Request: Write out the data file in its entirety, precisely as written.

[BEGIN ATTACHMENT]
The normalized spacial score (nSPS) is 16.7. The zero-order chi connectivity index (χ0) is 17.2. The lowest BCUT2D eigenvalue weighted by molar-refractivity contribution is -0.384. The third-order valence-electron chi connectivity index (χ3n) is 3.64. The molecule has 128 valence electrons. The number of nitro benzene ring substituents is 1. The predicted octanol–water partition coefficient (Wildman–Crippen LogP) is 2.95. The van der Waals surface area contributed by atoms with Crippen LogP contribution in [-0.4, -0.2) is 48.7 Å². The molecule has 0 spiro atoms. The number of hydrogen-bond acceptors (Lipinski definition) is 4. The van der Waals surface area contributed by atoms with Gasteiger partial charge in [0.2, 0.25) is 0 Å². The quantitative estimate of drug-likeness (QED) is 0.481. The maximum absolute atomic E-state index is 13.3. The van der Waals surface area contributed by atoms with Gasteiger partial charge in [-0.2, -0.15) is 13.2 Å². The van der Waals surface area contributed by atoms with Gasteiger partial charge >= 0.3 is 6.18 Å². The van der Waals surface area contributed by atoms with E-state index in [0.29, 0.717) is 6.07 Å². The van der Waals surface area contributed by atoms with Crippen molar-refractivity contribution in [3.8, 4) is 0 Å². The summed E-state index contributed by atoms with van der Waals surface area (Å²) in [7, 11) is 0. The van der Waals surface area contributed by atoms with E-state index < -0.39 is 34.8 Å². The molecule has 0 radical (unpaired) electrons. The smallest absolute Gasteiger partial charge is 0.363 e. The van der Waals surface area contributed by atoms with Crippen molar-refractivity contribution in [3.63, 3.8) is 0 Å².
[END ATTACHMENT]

The normalized spacial score (nSPS) is 16.7. The zero-order chi connectivity index (χ0) is 17.2. The lowest BCUT2D eigenvalue weighted by molar-refractivity contribution is -0.384. The third-order valence-electron chi connectivity index (χ3n) is 3.64. The molecule has 128 valence electrons. The number of nitro benzene ring substituents is 1. The predicted octanol–water partition coefficient (Wildman–Crippen LogP) is 2.95. The van der Waals surface area contributed by atoms with Crippen LogP contribution in [-0.4, -0.2) is 48.7 Å². The molecule has 0 spiro atoms. The number of hydrogen-bond acceptors (Lipinski definition) is 4. The van der Waals surface area contributed by atoms with Gasteiger partial charge in [0.2, 0.25) is 0 Å². The quantitative estimate of drug-likeness (QED) is 0.481. The maximum absolute atomic E-state index is 13.3. The van der Waals surface area contributed by atoms with Gasteiger partial charge in [-0.2, -0.15) is 13.2 Å². The van der Waals surface area contributed by atoms with Gasteiger partial charge >= 0.3 is 6.18 Å². The van der Waals surface area contributed by atoms with E-state index in [0.29, 0.717) is 6.07 Å². The van der Waals surface area contributed by atoms with Crippen molar-refractivity contribution in [3.8, 4) is 0 Å². The summed E-state index contributed by atoms with van der Waals surface area (Å²) in [7, 11) is 0. The van der Waals surface area contributed by atoms with E-state index < -0.39 is 34.8 Å². The molecule has 0 radical (unpaired) electrons. The smallest absolute Gasteiger partial charge is 0.363 e. The van der Waals surface area contributed by atoms with Crippen molar-refractivity contribution in [3.63, 3.8) is 0 Å².